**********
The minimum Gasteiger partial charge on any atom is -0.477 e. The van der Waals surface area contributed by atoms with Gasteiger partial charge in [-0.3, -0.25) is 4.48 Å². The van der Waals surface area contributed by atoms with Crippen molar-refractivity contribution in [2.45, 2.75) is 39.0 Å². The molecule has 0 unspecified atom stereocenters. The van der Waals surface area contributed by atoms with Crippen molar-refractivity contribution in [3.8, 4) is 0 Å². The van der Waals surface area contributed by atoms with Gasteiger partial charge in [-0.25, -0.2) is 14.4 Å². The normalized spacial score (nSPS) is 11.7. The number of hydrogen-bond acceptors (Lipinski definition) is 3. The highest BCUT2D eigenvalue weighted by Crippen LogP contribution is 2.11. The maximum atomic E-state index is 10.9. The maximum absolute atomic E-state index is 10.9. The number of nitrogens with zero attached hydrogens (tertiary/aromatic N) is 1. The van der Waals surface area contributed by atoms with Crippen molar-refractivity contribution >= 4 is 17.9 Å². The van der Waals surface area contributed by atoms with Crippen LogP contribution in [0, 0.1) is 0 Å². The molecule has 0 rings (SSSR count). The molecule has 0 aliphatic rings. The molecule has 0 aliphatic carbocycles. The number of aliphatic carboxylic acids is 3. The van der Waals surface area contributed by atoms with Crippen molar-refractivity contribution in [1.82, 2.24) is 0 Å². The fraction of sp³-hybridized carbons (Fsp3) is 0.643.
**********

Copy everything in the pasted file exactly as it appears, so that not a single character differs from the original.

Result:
The minimum Gasteiger partial charge on any atom is -0.477 e. The van der Waals surface area contributed by atoms with Gasteiger partial charge in [-0.3, -0.25) is 4.48 Å². The van der Waals surface area contributed by atoms with Crippen molar-refractivity contribution in [2.45, 2.75) is 39.0 Å². The molecule has 0 unspecified atom stereocenters. The van der Waals surface area contributed by atoms with Crippen molar-refractivity contribution in [3.8, 4) is 0 Å². The van der Waals surface area contributed by atoms with Gasteiger partial charge in [-0.25, -0.2) is 14.4 Å². The normalized spacial score (nSPS) is 11.7. The number of hydrogen-bond acceptors (Lipinski definition) is 3. The highest BCUT2D eigenvalue weighted by Crippen LogP contribution is 2.11. The maximum atomic E-state index is 10.9. The maximum absolute atomic E-state index is 10.9. The number of nitrogens with zero attached hydrogens (tertiary/aromatic N) is 1. The van der Waals surface area contributed by atoms with Crippen molar-refractivity contribution >= 4 is 17.9 Å². The van der Waals surface area contributed by atoms with Crippen LogP contribution in [0, 0.1) is 0 Å². The molecule has 0 rings (SSSR count). The molecule has 0 aliphatic rings. The molecule has 0 aliphatic carbocycles. The number of aliphatic carboxylic acids is 3. The van der Waals surface area contributed by atoms with Crippen molar-refractivity contribution in [1.82, 2.24) is 0 Å². The fraction of sp³-hybridized carbons (Fsp3) is 0.643.